Writing about comedy is, unfortunately, not my day gig. I spend most of my time as a graduate student in American Studies, trying to parse the weird idiosyncrasies of our culture and politics and learn more about what makes our nation tick. So films like comic Renaissance man Bobcat Goldthwait’s latest effort, God Bless America — not to mention his latest stand-up release You Don’t Look the Same Either — are right up my alley.
The story centers on Frank (played by Joel Murray) who’s mad as Hell at the depravity of American life, which has manifested primarily in reality television, ungrateful children and deeply polarized politics. Ultimately, he’s so fed up with this decline of human decency that he, along with Roxy, the all-too-enthusiastic young gal (played by Tara Lynne Barr) go on a nationwide killing spree to off the worst offenders and, with any luck, repair our now-frayed social contract. Although you won’t find many folks agreeing with the protagonist’s ultimate course of action, it’s easier to agree with his critiques of our society.
Last week, I chatted with Bobcat about his new film (which you can stream here), the state of the nation, and the contemporary practice of comedy. You know, light-hearted topics. Enjoy!
God Bless America is really fascinating to watch – I have a pretty high tolerance for dark comedies, but the film is really something else to me. Can you talk about where the film’s ethos or theme came from? What compelled you to make this film?
After World’s Greatest Dad, I sat down and wrote five more screenplays. This was one of them. And the germ of this movie came from a couple of different sources. One, was I was in London, and there was a My Super Sweet 16 marathon on. That was my first exposure, so I was like, ‘All these children should die.’ Another thing was – it’s kind of a Christmas present for my wife, you know, when I first wrote this screenplay, so I guess a little bit has to do with me being a cheap guy. But I think that lots of people confuse me for the character that Joel Murray plays in the movie. At times, I guess I can be frustrated with where we’re going as a culture, but overall, I don’t feel like him because I’m not mad at a lot of people around me. If you run into me in the course of a day, I’m not going to be mumbling in the corner like Ted Kaczynski.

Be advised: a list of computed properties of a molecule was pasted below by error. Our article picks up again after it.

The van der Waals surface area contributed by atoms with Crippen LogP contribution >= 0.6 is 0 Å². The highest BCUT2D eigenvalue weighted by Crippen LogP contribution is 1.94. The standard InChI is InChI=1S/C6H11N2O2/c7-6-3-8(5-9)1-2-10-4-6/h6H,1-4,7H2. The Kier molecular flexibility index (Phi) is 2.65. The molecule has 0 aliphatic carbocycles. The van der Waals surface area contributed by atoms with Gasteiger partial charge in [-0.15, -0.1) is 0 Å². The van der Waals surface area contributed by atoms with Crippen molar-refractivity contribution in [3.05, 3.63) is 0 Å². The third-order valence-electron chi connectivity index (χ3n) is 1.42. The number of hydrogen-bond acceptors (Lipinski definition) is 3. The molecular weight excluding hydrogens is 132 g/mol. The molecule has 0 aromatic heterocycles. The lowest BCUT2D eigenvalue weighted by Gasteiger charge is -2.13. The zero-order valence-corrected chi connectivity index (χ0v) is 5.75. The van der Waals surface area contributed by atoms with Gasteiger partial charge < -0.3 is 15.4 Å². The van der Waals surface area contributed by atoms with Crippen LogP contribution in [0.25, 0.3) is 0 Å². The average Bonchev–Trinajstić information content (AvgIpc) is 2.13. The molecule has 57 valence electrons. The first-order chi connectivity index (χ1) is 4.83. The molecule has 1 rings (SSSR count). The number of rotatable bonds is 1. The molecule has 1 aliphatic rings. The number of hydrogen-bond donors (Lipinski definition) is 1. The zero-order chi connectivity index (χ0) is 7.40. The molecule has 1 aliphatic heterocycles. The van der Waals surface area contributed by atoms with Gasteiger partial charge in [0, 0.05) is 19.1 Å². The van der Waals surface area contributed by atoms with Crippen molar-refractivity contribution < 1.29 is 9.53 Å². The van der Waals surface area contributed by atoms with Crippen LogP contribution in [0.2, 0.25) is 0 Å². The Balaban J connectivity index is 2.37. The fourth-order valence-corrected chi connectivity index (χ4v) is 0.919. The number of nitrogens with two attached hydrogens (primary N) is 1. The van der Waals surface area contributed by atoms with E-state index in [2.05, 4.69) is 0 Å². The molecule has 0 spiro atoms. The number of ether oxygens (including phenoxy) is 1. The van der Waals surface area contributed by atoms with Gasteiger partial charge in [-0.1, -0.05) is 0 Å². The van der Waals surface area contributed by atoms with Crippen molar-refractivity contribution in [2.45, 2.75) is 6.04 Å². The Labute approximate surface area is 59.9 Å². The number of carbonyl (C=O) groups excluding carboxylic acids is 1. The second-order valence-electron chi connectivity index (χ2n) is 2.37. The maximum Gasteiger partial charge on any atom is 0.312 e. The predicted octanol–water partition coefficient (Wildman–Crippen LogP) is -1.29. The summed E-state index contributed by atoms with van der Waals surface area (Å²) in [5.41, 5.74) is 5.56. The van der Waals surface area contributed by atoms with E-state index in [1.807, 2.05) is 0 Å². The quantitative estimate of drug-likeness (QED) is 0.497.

I hope not! The film’s certainly imbued with a lot of violence, though.
I think that the violence in the movie is very cartoony. Most people who go to movies are already second or third generation first-person-shooter games people, so I don’t really portray it as real violence. But you are supposed to feel uneasy. The idea is that you’re actually kind of rooting for these people who are doing horrible things, you know, and then this movie works for someone that, by the end, you’re kind of realizing that their ideology is extremely flawed.
Murderous rampages and flawed ideologies aside, why do you think the film might resonate with audiences?
I think it’s one of the byproducts of the digital age – I don’t know if that’s what it is. It could be. But we seem really intolerant of each other, and really – I think the Internet caters to breeding narcissism and I think technology is breeding more and more narcissism. I mean, I don’t know what it was like in the turn of the last century, which was an even nastier time, but it feels like, from my very unscientific view of the world, we’re becoming more and more inconsiderate of each other. Why does that resonate? I think it might resonate because I think most everybody – if you’re not a person who lives your life as a reactive person, you try to think about what’s going on, so you’ve probably noticed that too.
The film seems like it has a real moral message in it, whether intended or not. Do you hope that audiences come away having reconfigured their understandings of humanity in any way? Was there ever a broader project in mind?